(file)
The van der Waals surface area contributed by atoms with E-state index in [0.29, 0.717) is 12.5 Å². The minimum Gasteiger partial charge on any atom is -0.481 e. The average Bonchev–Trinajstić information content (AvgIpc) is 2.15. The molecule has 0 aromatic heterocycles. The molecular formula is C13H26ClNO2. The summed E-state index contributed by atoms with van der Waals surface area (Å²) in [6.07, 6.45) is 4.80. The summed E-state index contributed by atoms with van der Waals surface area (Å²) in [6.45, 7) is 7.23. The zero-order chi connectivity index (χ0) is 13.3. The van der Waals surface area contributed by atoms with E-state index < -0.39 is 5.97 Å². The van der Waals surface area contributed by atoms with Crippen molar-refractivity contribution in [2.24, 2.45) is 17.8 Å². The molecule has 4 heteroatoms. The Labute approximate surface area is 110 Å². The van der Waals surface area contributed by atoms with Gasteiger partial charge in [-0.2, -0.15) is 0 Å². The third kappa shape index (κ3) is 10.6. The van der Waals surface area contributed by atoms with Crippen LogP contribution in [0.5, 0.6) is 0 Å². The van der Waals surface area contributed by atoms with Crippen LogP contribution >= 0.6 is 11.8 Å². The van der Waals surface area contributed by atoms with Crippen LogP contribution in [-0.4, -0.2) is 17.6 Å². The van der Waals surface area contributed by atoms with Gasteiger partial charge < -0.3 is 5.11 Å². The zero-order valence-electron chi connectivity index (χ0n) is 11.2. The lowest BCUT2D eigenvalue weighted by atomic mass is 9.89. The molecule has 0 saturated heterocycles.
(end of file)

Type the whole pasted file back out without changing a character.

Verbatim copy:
The van der Waals surface area contributed by atoms with E-state index in [0.29, 0.717) is 12.5 Å². The minimum Gasteiger partial charge on any atom is -0.481 e. The average Bonchev–Trinajstić information content (AvgIpc) is 2.15. The molecule has 0 aromatic heterocycles. The molecular formula is C13H26ClNO2. The summed E-state index contributed by atoms with van der Waals surface area (Å²) in [6.07, 6.45) is 4.80. The summed E-state index contributed by atoms with van der Waals surface area (Å²) in [6.45, 7) is 7.23. The zero-order chi connectivity index (χ0) is 13.3. The van der Waals surface area contributed by atoms with E-state index < -0.39 is 5.97 Å². The van der Waals surface area contributed by atoms with Crippen molar-refractivity contribution in [2.24, 2.45) is 17.8 Å². The molecule has 4 heteroatoms. The Labute approximate surface area is 110 Å². The van der Waals surface area contributed by atoms with Gasteiger partial charge in [-0.2, -0.15) is 0 Å². The third kappa shape index (κ3) is 10.6. The van der Waals surface area contributed by atoms with Crippen LogP contribution in [0.5, 0.6) is 0 Å². The van der Waals surface area contributed by atoms with Crippen LogP contribution >= 0.6 is 11.8 Å². The van der Waals surface area contributed by atoms with Crippen LogP contribution in [-0.4, -0.2) is 17.6 Å². The van der Waals surface area contributed by atoms with Gasteiger partial charge < -0.3 is 5.11 Å². The zero-order valence-electron chi connectivity index (χ0n) is 11.2. The lowest BCUT2D eigenvalue weighted by atomic mass is 9.89. The molecule has 0 saturated heterocycles.